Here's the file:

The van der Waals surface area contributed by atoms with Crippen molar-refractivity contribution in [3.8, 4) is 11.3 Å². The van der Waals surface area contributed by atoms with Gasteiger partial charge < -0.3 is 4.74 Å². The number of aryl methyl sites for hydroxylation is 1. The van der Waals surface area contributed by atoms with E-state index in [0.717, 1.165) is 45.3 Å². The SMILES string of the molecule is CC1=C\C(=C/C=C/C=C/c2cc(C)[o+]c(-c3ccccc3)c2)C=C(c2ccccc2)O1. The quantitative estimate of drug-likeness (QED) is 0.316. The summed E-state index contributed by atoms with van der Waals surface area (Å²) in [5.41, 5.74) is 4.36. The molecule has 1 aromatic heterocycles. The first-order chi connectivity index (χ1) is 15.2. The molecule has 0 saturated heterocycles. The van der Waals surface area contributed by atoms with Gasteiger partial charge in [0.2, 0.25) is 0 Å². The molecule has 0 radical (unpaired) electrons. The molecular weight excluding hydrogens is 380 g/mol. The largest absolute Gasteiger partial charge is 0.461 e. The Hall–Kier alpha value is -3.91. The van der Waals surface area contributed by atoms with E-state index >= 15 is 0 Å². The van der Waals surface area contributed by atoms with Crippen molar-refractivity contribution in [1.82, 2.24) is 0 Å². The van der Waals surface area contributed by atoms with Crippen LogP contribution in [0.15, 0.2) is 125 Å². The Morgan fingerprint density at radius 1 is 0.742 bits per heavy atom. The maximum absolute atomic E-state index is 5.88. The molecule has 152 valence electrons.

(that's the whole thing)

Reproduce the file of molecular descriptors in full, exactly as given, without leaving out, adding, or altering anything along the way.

The van der Waals surface area contributed by atoms with Crippen molar-refractivity contribution in [3.8, 4) is 11.3 Å². The van der Waals surface area contributed by atoms with Gasteiger partial charge < -0.3 is 4.74 Å². The number of aryl methyl sites for hydroxylation is 1. The van der Waals surface area contributed by atoms with E-state index in [0.717, 1.165) is 45.3 Å². The SMILES string of the molecule is CC1=C\C(=C/C=C/C=C/c2cc(C)[o+]c(-c3ccccc3)c2)C=C(c2ccccc2)O1. The quantitative estimate of drug-likeness (QED) is 0.316. The summed E-state index contributed by atoms with van der Waals surface area (Å²) in [5.41, 5.74) is 4.36. The molecule has 1 aromatic heterocycles. The first-order chi connectivity index (χ1) is 15.2. The molecule has 0 saturated heterocycles. The van der Waals surface area contributed by atoms with Gasteiger partial charge in [0.2, 0.25) is 0 Å². The molecule has 0 radical (unpaired) electrons. The molecular weight excluding hydrogens is 380 g/mol. The largest absolute Gasteiger partial charge is 0.461 e. The Hall–Kier alpha value is -3.91. The van der Waals surface area contributed by atoms with E-state index >= 15 is 0 Å². The van der Waals surface area contributed by atoms with Crippen molar-refractivity contribution in [1.82, 2.24) is 0 Å². The van der Waals surface area contributed by atoms with Crippen LogP contribution in [0.15, 0.2) is 125 Å². The Morgan fingerprint density at radius 1 is 0.742 bits per heavy atom. The maximum absolute atomic E-state index is 5.88. The molecule has 152 valence electrons.